Dynamics of processing invisible faces in the brain: Automatic neural encoding of facial expression information

Yi Jiang, Robert W. Shannon, Nathalie Vizueta, Edward M. Bernat, Christopher J. Patrick, Sheng He

Research output: Contribution to journalArticlepeer-review

94 Scopus citations


The fusiform face area (FFA) and the superior temporal sulcus (STS) are suggested to process facial identity and facial expression information respectively. We recently demonstrated a functional dissociation between the FFA and the STS as well as correlated sensitivity of the STS and the amygdala to facial expressions using an interocular suppression paradigm [Jiang, Y., He, S., 2006. Cortical responses to invisible faces: dissociating subsystems for facial-information processing. Curr. Biol. 16, 2023-2029.]. In the current event-related brain potential (ERP) study, we investigated the temporal dynamics of facial information processing. Observers viewed neutral, fearful, and scrambled face stimuli, either visibly or rendered invisible through interocular suppression. Relative to scrambled face stimuli, intact visible faces elicited larger positive P1 (110-130 ms) and larger negative N1 or N170 (160-180 ms) potentials at posterior occipital and bilateral occipito-temporal regions respectively, with the N170 amplitude significantly greater for fearful than neutral faces. Invisible intact faces generated a stronger signal than scrambled faces at 140-200 ms over posterior occipital areas whereas invisible fearful faces (compared to neutral and scrambled faces) elicited a significantly larger negative deflection starting at 220 ms along the STS. These results provide further evidence for cortical processing of facial information without awareness and elucidate the temporal sequence of automatic facial expression information extraction.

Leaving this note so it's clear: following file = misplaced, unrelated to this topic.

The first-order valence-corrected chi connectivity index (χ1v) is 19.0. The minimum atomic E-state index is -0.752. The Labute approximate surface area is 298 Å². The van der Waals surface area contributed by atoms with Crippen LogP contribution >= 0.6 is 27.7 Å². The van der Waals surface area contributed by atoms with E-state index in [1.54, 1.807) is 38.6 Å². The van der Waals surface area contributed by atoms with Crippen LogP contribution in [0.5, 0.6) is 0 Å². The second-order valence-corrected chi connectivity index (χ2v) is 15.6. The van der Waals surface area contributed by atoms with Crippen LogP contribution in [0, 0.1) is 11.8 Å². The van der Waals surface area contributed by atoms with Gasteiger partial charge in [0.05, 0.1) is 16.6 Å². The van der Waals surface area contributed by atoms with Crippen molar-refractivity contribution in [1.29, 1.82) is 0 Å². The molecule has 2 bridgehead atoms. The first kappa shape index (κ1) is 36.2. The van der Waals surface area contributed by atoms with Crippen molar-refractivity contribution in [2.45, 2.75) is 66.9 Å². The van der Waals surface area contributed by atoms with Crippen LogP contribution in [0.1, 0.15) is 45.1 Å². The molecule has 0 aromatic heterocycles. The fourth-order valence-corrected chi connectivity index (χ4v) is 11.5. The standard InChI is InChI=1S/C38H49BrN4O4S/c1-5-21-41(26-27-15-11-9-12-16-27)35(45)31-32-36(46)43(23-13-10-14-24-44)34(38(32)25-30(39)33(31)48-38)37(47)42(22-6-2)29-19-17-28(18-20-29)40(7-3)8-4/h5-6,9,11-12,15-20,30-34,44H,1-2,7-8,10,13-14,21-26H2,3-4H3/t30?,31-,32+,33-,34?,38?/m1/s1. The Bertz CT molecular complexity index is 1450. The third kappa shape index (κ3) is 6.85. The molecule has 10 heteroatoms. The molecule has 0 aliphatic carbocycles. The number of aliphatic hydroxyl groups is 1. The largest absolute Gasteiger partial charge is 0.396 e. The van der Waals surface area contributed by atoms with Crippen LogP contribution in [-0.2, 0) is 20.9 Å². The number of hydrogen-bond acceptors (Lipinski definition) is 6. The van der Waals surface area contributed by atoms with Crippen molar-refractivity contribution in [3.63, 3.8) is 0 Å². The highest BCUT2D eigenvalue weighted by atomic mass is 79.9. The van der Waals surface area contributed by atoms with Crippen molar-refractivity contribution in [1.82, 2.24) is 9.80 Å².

Original languageEnglish (US)
Pages (from-to)1171-1177
Number of pages7
Issue number3
StatePublished - Feb 1 2009

Bibliographical note

Funding Information:
This research was supported by the James S. McDonnell Foundation, the National Institutes of Health Grants R01 EY015261-01, P50 MH072850, and P30 NS057091, and the National Institute of Child Health and Human Development Grant T32 HD007151. Y.J. was also supported by the Eva O. Miller Fellowship, the Neuroengineering Fellowship, and the Doctoral Dissertation Fellowship from the University of Minnesota.


  • Awareness
  • Event-related potential (ERP)
  • Face
  • Facial expression


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